Plato Street (continued 6)

I woke up to see Sally bent over, cleaning the last of the brushes. She must have sensed my gaze, because she looked up and smiled.

“Have a good nap?”

“I always need a nap after I hear Fanny Sniff’s voice,” I replied.

“Thanks for keeping us company, Mr. Bingham.”

She straightened and looked at the house.

“It’s a good week’s work,” she said.

“You been doin’ this for a week?”

“I guess there are so many things going on in this neighborhood, it’s easy to miss some of it,” Sally commented in an amused voice.

Indeed, the house did look as though it began to be cared for. The creamy yellow was pared with a gray-green trim. Looking back, I admit I didn’t appreciate her taste at the time, but even then I could see it was an improvement.

“Stoppin’ already?” I asked. I thought she should at least work the day out.

“It’s 7:00, Mr. Bingham,” Sally answered, “It seems the day got away from you.”

I watched as she pulled out her ponytail and let her hair fall as the door closed behind her.

I’d have to make myself a quick supper, if I wanted to get to the comics before daylight faded. Some days are just like that. They are so full, that there isn’t time to fit in everything. I blamed it on Fanny Sniff. If she hadn’t interrupted my morning, I might have not had to hurry like I was now. That darned woman!

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The rest of the week I spent on my porch, watching Sally and the boy. No matter what time I got out there, they had beat me out. The woman had kept her weeds mowed since the day they’d moved in. I had noticed that right away.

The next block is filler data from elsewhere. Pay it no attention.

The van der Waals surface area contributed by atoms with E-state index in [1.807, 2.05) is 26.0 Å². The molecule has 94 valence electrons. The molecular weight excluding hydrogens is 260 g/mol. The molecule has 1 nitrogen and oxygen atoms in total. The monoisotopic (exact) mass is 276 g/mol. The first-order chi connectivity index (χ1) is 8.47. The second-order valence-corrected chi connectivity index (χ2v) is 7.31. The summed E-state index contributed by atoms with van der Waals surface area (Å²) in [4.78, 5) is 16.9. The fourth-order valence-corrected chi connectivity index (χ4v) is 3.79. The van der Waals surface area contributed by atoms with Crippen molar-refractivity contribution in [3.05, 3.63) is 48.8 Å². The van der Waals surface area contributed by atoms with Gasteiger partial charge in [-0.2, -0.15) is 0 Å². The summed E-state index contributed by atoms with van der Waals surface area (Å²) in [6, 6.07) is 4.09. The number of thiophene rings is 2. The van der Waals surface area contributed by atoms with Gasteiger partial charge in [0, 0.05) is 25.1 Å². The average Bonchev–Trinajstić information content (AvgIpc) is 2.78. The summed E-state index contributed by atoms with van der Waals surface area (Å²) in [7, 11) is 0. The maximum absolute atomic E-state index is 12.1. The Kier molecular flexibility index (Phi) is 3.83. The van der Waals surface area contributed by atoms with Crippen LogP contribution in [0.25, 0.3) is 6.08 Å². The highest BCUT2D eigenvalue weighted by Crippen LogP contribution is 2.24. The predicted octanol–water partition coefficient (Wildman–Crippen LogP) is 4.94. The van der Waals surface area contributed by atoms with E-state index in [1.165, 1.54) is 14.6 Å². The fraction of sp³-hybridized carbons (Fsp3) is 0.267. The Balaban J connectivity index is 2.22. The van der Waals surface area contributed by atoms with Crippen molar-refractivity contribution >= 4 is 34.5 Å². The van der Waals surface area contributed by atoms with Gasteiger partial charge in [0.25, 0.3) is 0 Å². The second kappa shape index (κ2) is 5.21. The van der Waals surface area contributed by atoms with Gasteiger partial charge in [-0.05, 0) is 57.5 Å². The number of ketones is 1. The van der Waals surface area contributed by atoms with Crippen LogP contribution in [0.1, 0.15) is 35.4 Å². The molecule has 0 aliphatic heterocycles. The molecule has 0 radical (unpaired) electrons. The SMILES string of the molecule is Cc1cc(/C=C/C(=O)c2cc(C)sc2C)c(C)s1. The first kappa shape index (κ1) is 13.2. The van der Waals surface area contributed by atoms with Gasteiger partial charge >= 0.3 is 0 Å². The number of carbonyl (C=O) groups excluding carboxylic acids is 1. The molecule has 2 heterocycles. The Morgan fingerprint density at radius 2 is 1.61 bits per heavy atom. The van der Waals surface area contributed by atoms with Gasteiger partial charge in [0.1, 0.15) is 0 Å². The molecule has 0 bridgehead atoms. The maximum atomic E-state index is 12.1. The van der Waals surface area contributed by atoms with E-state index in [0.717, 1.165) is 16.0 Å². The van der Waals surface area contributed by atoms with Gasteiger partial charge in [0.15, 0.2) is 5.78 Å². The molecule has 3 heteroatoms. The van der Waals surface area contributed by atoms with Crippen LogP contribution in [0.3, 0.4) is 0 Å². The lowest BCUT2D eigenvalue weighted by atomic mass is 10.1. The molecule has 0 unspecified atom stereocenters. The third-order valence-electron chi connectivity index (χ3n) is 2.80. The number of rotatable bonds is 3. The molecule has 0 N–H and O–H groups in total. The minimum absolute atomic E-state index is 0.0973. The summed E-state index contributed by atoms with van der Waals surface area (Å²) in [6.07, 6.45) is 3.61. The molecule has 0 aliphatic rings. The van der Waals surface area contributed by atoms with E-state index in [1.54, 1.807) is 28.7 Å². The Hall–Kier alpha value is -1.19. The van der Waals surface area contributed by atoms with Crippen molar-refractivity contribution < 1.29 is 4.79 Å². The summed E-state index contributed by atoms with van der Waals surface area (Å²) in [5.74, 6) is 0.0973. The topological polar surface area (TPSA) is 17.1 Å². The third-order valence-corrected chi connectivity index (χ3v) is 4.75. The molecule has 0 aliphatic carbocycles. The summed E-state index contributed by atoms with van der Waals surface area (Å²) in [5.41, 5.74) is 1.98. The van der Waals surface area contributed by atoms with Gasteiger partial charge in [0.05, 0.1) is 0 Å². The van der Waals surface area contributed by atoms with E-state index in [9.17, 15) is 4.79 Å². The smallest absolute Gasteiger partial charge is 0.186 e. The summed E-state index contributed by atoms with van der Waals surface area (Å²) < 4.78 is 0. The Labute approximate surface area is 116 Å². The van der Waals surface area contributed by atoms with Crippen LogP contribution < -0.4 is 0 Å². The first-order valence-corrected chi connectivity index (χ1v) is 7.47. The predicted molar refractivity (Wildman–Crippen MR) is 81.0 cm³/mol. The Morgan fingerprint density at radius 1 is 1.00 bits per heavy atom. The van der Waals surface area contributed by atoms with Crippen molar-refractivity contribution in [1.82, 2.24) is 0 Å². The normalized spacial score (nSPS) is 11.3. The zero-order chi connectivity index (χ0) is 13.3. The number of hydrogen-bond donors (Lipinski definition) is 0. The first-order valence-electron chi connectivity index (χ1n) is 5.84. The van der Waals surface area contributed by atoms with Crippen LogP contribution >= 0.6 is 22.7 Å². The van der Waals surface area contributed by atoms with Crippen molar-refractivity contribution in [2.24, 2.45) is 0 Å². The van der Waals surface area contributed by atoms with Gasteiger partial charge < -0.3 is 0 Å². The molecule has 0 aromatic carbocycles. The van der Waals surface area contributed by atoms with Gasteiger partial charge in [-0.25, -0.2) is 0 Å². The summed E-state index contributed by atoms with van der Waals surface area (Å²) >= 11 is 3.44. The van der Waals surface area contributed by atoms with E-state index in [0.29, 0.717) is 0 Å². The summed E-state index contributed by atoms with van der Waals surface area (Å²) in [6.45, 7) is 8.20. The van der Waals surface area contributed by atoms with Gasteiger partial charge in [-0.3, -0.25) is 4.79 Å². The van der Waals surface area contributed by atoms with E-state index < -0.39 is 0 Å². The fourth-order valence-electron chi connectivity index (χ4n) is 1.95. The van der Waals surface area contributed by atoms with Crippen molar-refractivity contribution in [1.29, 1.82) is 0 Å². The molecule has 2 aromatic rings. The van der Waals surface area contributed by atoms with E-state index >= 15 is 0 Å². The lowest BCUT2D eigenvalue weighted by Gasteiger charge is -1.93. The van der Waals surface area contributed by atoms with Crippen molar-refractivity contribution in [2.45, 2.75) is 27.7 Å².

I do like putterin’ in the yard. It lets me keep an eye on things. And one more thing. I hate crab grass. Now Creeping Charlie I like. It’s pretty. It perks up a yard a bit. Clover has a sweet smell. Plus you never know when you’ll get lucky with clover. Old sayings always have some truth to them, and you just never know where a four-leaf clover will take you. Dandelions are a fine little flower. I always said ‘If dandelions are good enough for a President of the United States, they’re good enough for me’. Crab grass is an entirely different matter, though. Some loud-mouthed kid not worth the gum on his shoe once made a comment about my yard fitting its owner and ever since, I’ve been death on the stuff.

It nearly met its final doom. I was outdoors so much – keeping an eye on things at the old Johnston place – that I swear I nearly dug it all up. I never worked so hard in my life.

The worst, of course, was when they went around to the back of their house. I ended up having to walk around the block and take a shortcut through their back alley to see anything at all. I heard Sally talking quietly to her son before I could see them. They were kneeling there not three feet from the alley. A box lid was crowded with little cups: some of them broken at the lip, some of them old plastic ones someone had thrown out, some of them Styrofoam ones in good shape bearing the logo of the donut shop three blocks down. I wondered if the owner was sweet on her. The cups held seedlings she must have planted a few months back.

She and the boy had measured out a little garden in the back and were planting the seedlings. I was sure she wouldn’t get anything from it, starting so late in the year. Still, she nursed those things in her hands as though they were her own babies.

I kicked a rock and scuffed my shoe so Sally would hear me. Someone had to tell her the garden wouldn’t do any good.

“Those ain’t gonna grow big enough by the time it frosts, ya know.”

She didn’t stop working at all. She just answered, “I know.”

“What?!” I couldn’t believe my ears.

That was it for me. I marched from there in such a huff that I had to rest by the time I got home.

She cut up some wilted hostas on the side of the house one day. I never sat so still in my life. The woman reminded me of a Samurai warrior, slashing those things the way she did. For one dreadful moment I thought she looked my way, but to my relief, she picked up her shovel and started planting what she’d just so viciously attacked. Funny thing is, they lived.

to be continued . . .

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